Despite protests from teacher unions and others, a committee of Louisiana’s top school board Tuesday approved a contract of nearly $143,000 for LSU to study the state’s nearly $12 billion teachers’ retirement debt.

The full board is expected to approve the plan on Wednesday.

The yearlong study is supposed to be overseen by Jim Richardson, director of the Public Administration Institute at LSU and a member of the influential Revenue Estimating Conference, which oversees Louisiana’s budget outlook.

The review is supposed to aid a task force of education groups grappling with the issue, including why costs continue to rise.

“It would be irresponsible for us to not have a third party take a look at the situation,” said Chas Roemer, president of the state Board of Elementary and Secondary Education.

Roemer, of Baton Rouge, said similar retirement problems have driven some municipalities into bankruptcy.

But officials of the Louisiana Federation of Teachers, Louisiana Association of Educators and Louisiana School Boards Association opposed the contract.

They said the review would duplicate a wide range of other studies on the same issue and that trimming costs of the Teachers Retirement System of Louisiana is a job for the Legislature.

Scott Richard, executive director of the Louisiana School Boards Association, said the key problem for the system is a lack of state aid.

At issue is what is called the Unfunded Accrued Liability, which is the money needed to pay promised benefits to both current and retired members.

The nearly $12 billion UAL for teachers is the largest of the state’s four retirement systems.

State Superintendent of Education John White said the issue regularly surfaces during legislative debates.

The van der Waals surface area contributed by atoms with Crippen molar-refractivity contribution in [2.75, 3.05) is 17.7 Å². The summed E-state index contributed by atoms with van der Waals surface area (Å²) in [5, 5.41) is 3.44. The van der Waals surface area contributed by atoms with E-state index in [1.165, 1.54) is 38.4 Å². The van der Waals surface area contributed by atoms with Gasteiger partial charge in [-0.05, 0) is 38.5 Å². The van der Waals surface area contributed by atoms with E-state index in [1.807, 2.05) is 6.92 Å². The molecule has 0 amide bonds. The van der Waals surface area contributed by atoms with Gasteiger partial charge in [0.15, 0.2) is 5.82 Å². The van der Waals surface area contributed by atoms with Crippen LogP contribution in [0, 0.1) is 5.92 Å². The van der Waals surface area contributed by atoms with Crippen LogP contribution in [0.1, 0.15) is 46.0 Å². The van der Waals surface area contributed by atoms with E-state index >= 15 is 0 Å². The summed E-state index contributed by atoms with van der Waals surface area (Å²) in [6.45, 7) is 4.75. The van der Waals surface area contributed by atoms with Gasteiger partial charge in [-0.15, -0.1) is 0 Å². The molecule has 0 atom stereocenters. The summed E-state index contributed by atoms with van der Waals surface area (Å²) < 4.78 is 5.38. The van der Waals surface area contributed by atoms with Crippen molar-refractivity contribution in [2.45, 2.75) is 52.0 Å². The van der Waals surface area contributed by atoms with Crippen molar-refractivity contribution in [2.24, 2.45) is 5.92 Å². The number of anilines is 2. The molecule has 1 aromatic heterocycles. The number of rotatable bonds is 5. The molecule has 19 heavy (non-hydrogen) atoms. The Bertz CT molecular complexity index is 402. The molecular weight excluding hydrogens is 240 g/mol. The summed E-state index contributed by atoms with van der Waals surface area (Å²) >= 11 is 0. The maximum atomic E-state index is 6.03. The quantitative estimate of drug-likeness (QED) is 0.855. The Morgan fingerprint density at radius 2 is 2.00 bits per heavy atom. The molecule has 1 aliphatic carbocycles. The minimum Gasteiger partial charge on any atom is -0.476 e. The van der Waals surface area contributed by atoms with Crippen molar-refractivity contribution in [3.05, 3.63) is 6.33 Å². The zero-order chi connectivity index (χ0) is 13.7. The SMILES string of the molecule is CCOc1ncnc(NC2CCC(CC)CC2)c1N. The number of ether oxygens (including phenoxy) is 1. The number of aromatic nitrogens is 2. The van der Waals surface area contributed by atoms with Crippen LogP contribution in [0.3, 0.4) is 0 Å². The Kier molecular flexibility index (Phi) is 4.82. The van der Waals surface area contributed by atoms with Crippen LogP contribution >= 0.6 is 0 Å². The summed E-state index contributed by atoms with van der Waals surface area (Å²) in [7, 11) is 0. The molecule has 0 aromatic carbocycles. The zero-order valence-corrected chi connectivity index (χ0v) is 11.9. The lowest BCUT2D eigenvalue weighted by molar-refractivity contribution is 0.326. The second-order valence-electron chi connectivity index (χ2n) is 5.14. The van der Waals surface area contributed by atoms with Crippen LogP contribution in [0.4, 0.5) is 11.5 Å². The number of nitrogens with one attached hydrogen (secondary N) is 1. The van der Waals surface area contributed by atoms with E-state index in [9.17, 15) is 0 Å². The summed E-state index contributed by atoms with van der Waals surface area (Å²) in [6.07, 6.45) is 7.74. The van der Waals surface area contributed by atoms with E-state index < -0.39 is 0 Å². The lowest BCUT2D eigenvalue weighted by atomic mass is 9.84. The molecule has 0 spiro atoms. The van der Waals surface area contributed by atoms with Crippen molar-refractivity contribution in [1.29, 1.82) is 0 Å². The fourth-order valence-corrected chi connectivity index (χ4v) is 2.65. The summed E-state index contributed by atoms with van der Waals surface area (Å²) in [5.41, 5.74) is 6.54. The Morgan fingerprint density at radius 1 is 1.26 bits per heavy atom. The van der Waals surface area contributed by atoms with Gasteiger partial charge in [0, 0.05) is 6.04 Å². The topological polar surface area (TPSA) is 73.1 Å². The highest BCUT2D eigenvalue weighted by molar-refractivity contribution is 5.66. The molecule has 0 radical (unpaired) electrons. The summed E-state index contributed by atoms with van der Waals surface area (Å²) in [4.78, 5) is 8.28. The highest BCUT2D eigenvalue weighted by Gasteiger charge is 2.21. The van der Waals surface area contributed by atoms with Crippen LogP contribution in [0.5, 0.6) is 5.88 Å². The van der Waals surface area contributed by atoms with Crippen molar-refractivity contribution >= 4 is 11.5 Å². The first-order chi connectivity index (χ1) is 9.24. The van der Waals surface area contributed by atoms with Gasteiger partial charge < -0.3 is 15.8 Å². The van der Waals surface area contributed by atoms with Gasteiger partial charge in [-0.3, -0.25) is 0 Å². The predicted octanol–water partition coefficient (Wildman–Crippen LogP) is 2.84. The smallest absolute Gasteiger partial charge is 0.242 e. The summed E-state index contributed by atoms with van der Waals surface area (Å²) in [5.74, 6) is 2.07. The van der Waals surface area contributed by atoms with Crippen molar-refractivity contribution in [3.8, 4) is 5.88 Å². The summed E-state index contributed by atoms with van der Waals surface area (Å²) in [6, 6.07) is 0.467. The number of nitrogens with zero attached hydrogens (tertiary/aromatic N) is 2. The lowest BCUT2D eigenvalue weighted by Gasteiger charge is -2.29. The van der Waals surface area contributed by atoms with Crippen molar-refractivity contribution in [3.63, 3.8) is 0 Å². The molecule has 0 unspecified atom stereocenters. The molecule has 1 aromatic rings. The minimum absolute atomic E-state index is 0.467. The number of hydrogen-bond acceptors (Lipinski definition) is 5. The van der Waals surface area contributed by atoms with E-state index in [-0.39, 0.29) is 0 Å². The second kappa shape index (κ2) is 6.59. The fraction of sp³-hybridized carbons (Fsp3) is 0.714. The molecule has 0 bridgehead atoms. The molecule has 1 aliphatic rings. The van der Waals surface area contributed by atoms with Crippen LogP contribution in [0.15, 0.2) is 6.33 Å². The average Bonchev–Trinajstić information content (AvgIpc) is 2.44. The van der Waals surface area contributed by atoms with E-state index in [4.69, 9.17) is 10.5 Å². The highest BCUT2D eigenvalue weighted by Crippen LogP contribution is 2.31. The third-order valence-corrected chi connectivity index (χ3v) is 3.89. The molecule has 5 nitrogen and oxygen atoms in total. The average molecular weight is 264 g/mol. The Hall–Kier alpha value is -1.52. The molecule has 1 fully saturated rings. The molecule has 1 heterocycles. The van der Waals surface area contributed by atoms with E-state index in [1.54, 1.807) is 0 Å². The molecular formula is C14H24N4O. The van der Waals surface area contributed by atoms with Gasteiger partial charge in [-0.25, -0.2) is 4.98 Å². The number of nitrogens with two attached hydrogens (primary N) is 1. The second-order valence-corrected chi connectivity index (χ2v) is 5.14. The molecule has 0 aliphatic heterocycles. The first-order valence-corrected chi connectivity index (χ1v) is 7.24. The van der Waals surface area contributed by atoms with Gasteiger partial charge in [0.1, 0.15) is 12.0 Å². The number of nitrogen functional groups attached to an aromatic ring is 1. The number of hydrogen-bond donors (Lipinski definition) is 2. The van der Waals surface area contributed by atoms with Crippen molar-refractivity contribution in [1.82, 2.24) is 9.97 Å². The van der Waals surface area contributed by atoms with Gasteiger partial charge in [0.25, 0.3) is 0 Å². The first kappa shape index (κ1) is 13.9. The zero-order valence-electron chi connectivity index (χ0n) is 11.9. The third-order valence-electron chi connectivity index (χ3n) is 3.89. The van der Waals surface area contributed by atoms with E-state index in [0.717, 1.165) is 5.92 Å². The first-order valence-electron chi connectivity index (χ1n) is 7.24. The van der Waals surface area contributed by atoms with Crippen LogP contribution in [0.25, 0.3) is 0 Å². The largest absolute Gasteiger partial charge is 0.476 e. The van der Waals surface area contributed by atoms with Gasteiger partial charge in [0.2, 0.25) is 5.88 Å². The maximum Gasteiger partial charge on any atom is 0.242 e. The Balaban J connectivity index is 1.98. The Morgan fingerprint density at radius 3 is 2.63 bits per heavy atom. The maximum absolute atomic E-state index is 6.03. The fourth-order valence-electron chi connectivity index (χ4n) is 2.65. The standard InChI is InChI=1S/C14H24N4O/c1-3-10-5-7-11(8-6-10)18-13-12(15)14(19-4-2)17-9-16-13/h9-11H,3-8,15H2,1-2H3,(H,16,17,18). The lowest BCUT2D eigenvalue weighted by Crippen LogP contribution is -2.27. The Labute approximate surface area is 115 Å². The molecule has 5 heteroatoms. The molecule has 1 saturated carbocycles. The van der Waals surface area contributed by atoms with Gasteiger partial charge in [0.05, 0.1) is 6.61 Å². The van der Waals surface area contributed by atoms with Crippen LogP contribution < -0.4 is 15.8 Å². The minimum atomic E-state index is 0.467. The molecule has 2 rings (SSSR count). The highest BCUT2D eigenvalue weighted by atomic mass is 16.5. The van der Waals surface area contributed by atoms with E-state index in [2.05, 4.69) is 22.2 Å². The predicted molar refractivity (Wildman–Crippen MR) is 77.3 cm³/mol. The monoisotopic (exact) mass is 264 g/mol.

“We take a third of the money off the table before it even gets to the schools,” White said, a reference to yearly retirement obligations.

Brigitte Nieland, who follows education issues for the Louisiana Association of Business and Industry, made the same point in endorsing the contract.

“Information is not a threat,” Nieland told the BESE committee.

BESE member Jane Smith, of Bossier City, said she got a telephone call from House Retirement Committee Chairman Kevin Pearson, R-Slidell, questioning reasons for LSU to tackle the issue.

Lottie Beebe, a BESE member who lives in Breaux Bridge, questioned what the study would consist of.

Others said the state would be paying too much.

White said the contract will finance the work of professors who will do interviews with a wide range of education group officials as well as research.

LSU will also provide updates every six weeks to the task force of education organizations studying retirement costs.

The study is supposed to uncover reasons for rising retirement expenses, the ability of local schools boards to handle the costs and the long-term sustainability of the system.

Beebe tried to delay action on the issue until BESE’s March meeting.

Her motion failed on 4-6 vote.

Beebe and Carolyn Hill, of Baton Rouge, voted no on the final tally.

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